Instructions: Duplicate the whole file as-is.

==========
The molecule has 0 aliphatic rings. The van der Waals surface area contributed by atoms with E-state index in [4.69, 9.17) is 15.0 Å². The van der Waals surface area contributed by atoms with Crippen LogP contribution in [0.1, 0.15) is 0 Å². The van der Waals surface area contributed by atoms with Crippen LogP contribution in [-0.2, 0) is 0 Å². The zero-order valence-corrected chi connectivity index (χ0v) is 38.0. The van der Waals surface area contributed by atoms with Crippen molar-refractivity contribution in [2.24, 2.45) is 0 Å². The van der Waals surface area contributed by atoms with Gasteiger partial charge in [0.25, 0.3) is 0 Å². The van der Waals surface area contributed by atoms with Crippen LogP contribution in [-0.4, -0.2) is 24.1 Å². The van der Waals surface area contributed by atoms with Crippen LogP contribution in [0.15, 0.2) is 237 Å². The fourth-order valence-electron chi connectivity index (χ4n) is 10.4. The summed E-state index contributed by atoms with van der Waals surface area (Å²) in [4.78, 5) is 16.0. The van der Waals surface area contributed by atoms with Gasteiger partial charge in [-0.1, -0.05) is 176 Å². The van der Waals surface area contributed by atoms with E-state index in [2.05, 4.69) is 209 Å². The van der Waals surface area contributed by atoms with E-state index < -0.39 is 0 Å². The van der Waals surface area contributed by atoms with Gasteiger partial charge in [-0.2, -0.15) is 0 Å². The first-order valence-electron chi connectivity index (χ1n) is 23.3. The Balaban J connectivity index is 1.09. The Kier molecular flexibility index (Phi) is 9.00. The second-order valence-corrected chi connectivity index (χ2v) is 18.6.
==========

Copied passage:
The molecule has 0 aliphatic rings. The van der Waals surface area contributed by atoms with E-state index in [4.69, 9.17) is 15.0 Å². The van der Waals surface area contributed by atoms with Crippen LogP contribution in [0.1, 0.15) is 0 Å². The van der Waals surface area contributed by atoms with Crippen LogP contribution in [-0.2, 0) is 0 Å². The zero-order valence-corrected chi connectivity index (χ0v) is 38.0. The van der Waals surface area contributed by atoms with Crippen molar-refractivity contribution in [2.24, 2.45) is 0 Å². The van der Waals surface area contributed by atoms with Gasteiger partial charge in [0.25, 0.3) is 0 Å². The van der Waals surface area contributed by atoms with Crippen LogP contribution in [-0.4, -0.2) is 24.1 Å². The van der Waals surface area contributed by atoms with Crippen LogP contribution in [0.15, 0.2) is 237 Å². The fourth-order valence-electron chi connectivity index (χ4n) is 10.4. The summed E-state index contributed by atoms with van der Waals surface area (Å²) in [4.78, 5) is 16.0. The van der Waals surface area contributed by atoms with Gasteiger partial charge in [-0.1, -0.05) is 176 Å². The van der Waals surface area contributed by atoms with E-state index in [2.05, 4.69) is 209 Å². The van der Waals surface area contributed by atoms with E-state index < -0.39 is 0 Å². The van der Waals surface area contributed by atoms with Gasteiger partial charge in [-0.2, -0.15) is 0 Å². The first-order valence-electron chi connectivity index (χ1n) is 23.3. The Balaban J connectivity index is 1.09. The Kier molecular flexibility index (Phi) is 9.00. The second-order valence-corrected chi connectivity index (χ2v) is 18.6.